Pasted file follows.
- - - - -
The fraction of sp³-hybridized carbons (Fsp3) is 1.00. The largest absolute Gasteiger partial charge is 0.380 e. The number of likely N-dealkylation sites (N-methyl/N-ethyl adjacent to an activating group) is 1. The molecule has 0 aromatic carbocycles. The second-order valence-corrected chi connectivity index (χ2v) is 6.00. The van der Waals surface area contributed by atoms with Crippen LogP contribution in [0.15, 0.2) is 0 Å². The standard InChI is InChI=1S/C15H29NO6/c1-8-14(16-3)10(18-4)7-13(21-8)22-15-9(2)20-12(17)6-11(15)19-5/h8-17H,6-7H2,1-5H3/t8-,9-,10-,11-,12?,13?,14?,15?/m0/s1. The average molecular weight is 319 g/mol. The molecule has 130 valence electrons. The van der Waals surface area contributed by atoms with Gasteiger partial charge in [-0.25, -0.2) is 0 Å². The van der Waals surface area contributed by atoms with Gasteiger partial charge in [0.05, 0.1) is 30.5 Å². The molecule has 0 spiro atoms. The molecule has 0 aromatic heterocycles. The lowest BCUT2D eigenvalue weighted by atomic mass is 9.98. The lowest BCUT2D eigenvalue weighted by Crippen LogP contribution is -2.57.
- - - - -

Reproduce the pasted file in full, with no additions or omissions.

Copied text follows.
The fraction of sp³-hybridized carbons (Fsp3) is 1.00. The largest absolute Gasteiger partial charge is 0.380 e. The number of likely N-dealkylation sites (N-methyl/N-ethyl adjacent to an activating group) is 1. The molecule has 0 aromatic carbocycles. The second-order valence-corrected chi connectivity index (χ2v) is 6.00. The van der Waals surface area contributed by atoms with Crippen LogP contribution in [0.15, 0.2) is 0 Å². The standard InChI is InChI=1S/C15H29NO6/c1-8-14(16-3)10(18-4)7-13(21-8)22-15-9(2)20-12(17)6-11(15)19-5/h8-17H,6-7H2,1-5H3/t8-,9-,10-,11-,12?,13?,14?,15?/m0/s1. The average molecular weight is 319 g/mol. The molecule has 130 valence electrons. The van der Waals surface area contributed by atoms with Gasteiger partial charge in [-0.25, -0.2) is 0 Å². The van der Waals surface area contributed by atoms with Gasteiger partial charge in [0.05, 0.1) is 30.5 Å². The molecule has 0 spiro atoms. The molecule has 0 aromatic heterocycles. The lowest BCUT2D eigenvalue weighted by atomic mass is 9.98. The lowest BCUT2D eigenvalue weighted by Crippen LogP contribution is -2.57.